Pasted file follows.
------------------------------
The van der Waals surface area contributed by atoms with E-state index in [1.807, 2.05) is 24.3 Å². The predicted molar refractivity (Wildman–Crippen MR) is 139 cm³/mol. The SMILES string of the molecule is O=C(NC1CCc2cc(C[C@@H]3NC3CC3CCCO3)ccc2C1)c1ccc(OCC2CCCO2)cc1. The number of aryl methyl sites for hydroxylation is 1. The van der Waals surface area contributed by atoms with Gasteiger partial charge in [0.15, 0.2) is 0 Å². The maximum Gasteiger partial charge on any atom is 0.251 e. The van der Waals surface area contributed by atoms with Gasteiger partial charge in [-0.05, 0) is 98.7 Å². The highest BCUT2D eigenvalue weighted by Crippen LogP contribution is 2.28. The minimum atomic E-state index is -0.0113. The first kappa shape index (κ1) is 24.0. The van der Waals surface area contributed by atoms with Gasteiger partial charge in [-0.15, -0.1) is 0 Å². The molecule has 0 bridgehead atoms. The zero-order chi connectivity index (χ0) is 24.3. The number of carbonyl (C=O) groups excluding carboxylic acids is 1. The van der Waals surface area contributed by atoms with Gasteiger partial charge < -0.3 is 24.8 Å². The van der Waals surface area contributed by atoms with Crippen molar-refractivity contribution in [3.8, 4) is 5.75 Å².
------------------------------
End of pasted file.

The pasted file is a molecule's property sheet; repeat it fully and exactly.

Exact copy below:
The van der Waals surface area contributed by atoms with E-state index in [1.807, 2.05) is 24.3 Å². The predicted molar refractivity (Wildman–Crippen MR) is 139 cm³/mol. The SMILES string of the molecule is O=C(NC1CCc2cc(C[C@@H]3NC3CC3CCCO3)ccc2C1)c1ccc(OCC2CCCO2)cc1. The number of aryl methyl sites for hydroxylation is 1. The van der Waals surface area contributed by atoms with Gasteiger partial charge in [0.15, 0.2) is 0 Å². The maximum Gasteiger partial charge on any atom is 0.251 e. The van der Waals surface area contributed by atoms with Gasteiger partial charge in [-0.05, 0) is 98.7 Å². The highest BCUT2D eigenvalue weighted by Crippen LogP contribution is 2.28. The minimum atomic E-state index is -0.0113. The first kappa shape index (κ1) is 24.0. The van der Waals surface area contributed by atoms with Gasteiger partial charge in [-0.15, -0.1) is 0 Å². The molecule has 0 bridgehead atoms. The zero-order chi connectivity index (χ0) is 24.3. The number of carbonyl (C=O) groups excluding carboxylic acids is 1. The van der Waals surface area contributed by atoms with Gasteiger partial charge < -0.3 is 24.8 Å². The van der Waals surface area contributed by atoms with Crippen molar-refractivity contribution in [3.8, 4) is 5.75 Å².